With the loss of Fred Smoot to free agency, the Redskins have little choice but to invest the pick to shore up this critical position. With Gregg Williams' defense relying on blitzing to the degree that it does, it's important that the team has a corner that can operate on an island. This doesn't describe Walt Harris or Garnell Wilds by any stretch of the imagination.
The Redskins need to do this even if two corners are off the boards by the time their pick comes up. Antrel Rolle, Pac-Man Jones, and Carlos Rogers are all polished, outstanding players from big-time programs; you can throw a blanket over them, they're so close. Just like any one of them will be able to throw a blanket over an opposing receiver from Day One.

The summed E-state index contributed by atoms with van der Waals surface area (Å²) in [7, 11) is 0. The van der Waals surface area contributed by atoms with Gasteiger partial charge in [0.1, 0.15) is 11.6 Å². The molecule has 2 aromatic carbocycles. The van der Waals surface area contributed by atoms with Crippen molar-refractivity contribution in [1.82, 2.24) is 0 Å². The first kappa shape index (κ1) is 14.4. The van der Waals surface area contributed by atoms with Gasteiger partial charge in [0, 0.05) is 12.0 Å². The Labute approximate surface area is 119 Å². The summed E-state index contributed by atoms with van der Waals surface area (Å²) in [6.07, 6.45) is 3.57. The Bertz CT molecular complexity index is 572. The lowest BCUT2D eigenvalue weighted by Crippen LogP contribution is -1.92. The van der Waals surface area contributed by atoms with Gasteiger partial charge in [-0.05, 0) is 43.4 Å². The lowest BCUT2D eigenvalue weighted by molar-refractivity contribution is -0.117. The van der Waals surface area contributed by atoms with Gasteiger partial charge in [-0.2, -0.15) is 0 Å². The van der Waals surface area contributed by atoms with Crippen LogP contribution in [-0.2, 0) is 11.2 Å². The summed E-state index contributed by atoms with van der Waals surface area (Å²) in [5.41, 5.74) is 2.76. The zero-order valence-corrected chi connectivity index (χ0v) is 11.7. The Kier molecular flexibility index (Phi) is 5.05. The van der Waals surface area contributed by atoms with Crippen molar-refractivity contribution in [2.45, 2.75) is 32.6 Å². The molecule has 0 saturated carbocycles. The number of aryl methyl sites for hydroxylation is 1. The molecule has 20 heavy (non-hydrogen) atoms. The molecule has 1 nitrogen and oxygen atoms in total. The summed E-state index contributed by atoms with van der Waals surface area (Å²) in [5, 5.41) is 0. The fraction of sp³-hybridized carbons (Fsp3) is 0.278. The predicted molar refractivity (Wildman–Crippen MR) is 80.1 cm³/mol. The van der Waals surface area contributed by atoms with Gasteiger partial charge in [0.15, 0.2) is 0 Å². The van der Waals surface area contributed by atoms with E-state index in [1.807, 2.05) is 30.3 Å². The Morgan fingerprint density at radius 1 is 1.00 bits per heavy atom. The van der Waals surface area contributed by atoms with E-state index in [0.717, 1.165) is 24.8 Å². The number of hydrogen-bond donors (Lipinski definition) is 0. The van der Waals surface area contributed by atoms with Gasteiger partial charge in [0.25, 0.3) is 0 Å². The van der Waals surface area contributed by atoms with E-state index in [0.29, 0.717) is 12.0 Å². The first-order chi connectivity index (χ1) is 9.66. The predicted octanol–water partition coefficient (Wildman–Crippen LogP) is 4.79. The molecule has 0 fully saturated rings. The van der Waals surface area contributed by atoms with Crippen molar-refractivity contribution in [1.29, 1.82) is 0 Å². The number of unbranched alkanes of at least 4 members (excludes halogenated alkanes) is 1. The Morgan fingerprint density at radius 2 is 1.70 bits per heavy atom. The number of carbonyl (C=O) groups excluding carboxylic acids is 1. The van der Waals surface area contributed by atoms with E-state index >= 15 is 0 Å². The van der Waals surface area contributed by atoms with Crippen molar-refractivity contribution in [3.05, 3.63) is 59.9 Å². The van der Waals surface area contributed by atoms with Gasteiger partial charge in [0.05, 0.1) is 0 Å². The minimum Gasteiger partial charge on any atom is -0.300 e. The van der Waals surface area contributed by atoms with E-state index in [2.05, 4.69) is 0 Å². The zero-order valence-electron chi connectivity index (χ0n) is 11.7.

Drafting by need is one of the worst ways to build a winner. Reaching for a position makes for draft mistakes. For evidence of this, look up Shuler, Heath and Westbrook, Michael. At #9, the Redskins have to take the best available football player—as long as that football player plays wide receiver, tight end, defensive end, defensive tackle, or cornerback.
Harris is no slouch. He has started 114 NFL games on the island there and has acquitted himself very well. The undrafted Wilds is they kind of guy you have to develop in the salary cap age; the Skins need to give him a shot at the nickel spot.
Sure, if a corner is the best player there, grab him. But don't settle for the second- or third-best cornerback if the best at another position of need is still on the board.
Pro and Con: Drafting a Corner #1
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